by Hussain Ahmed
There is a ceremonial volley over a grave
I climb on the branch of an olive tree
to peep at the field where unarmed men
face the firing squad, their prayers clamped
inside their mouth. from over the fence
I chose my favorite prisoners
because they walk like my father or how audible
their laughter drills through the walls during football.
in their eyes are solitons that move around a circle
I have prayed for the same man the past six months
the longest I have keep God glued to understand
the tongue I was born with.
& at his burial service, the only prayer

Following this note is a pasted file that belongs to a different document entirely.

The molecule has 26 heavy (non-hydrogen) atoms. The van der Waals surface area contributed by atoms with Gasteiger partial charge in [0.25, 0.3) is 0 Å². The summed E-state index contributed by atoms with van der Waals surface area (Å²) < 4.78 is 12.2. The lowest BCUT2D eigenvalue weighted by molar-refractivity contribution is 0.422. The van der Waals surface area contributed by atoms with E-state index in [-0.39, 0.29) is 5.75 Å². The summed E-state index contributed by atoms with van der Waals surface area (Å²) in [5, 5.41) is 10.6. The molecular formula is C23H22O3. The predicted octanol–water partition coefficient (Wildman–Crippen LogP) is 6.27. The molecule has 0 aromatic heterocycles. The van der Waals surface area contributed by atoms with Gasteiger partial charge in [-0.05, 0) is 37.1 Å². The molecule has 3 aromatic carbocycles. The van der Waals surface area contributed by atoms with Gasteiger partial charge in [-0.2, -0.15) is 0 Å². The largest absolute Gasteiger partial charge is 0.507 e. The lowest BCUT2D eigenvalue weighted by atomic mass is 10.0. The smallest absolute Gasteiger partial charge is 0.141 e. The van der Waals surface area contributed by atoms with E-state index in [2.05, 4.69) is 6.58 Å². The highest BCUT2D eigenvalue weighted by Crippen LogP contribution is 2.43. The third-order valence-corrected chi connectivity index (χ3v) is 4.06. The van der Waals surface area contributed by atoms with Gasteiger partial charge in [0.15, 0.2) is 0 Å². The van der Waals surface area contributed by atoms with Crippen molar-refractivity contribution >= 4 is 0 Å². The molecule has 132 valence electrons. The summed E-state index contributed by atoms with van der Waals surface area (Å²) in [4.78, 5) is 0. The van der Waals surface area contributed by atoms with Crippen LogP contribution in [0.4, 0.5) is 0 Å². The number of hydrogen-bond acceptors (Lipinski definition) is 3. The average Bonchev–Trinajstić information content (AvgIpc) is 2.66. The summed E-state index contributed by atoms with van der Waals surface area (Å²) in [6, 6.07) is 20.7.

that I could afford
is for my own sole
I need a shoe that does not smell of dead things
climate has changed, we would need to bury our faces in water
and what if all the dead fish melts and turns
the oceans and seas into oil or blood
what beauty is an island without the water surrounding it?
when a whale washed up, we greeted it with machetes
because this could be
the sign of our answered prayers
for another prisoner marked for erasure.
the prisoners wear cardigan under the sun
to protect them from ripening. I chose another prisoner
after the last execution, I don’t see his legs touch the ground,
I won’t have to mourn him; he looks dead in his blue shirt.
Hussain Ahmed is a Nigerian writer and environmentalist. His poems are featured or forthcoming in Prairie Schooner, Nashville Review, Hobart, Gigantic Sequins, and elsewhere.
Image credit: Stas Ovsky on Unsplash